Blau N, van Spronsen FJ, Levy HL.
Lancet. 2010;376(9750):1417-27. PubMed abstract

Viau KS, Wengreen HJ, Ernst SL, Cantor NL, Furtado LV, Longo N.
Correlation of age-specific phenylalanine levels with intellectual outcome in patients with phenylketonuria.
J Inherit Metab Dis. 2011. PubMed abstract

PKU and Pterin Defects Module Authors

Author: Nicola Longo, MD, Ph.D. - 8/2011
Compiled and edited by: Lynne M. Kerr, MD, PhD - 7/2011
Content Last Updated: 11/2011

The authors listed above are responsible for the overall PKU and Pterin Defects Module. Authors contributing to individual pages in the module are listed on those pages.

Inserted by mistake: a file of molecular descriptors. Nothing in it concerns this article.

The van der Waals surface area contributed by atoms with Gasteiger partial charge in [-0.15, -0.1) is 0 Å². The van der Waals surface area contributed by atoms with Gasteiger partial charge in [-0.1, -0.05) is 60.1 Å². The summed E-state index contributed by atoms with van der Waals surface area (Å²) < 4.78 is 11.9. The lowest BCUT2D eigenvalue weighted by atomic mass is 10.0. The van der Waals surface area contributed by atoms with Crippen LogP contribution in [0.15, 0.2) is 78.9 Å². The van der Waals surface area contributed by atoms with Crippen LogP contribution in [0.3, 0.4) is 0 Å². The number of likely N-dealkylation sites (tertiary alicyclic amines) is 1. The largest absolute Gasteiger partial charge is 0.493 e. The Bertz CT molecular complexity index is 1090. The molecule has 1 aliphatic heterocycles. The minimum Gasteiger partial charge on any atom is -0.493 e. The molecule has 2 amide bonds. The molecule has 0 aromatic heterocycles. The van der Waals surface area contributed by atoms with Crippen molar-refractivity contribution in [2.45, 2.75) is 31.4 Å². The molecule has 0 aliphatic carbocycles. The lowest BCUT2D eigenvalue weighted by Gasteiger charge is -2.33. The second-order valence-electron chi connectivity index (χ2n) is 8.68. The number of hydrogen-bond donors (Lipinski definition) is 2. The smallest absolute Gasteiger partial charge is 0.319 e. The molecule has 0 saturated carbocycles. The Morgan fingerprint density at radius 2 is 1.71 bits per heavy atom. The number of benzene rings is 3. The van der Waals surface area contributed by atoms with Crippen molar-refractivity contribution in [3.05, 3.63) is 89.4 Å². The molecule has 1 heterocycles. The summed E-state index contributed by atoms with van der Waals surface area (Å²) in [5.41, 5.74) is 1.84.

Page Bibliography

Günther T, Schreiber C, Noebauer C, Eicken A, Lange R.
Treatment strategies for pediatric patients with primary cardiac and pericardial tumors: a 30-year review.
Pediatr Cardiol. 2008;29(6):1071-6. PubMed abstract

Schulze A, Lindner M, Kohlmuller D, Olgemoller K, Mayatepek E, Hoffmann GF.
Expanded newborn screening for inborn errors of metabolism by electrospray ionization-tandem mass spectrometry: results, outcome, and implications.
Pediatrics. 2003;111(6 Pt 1):1399-406. PubMed abstract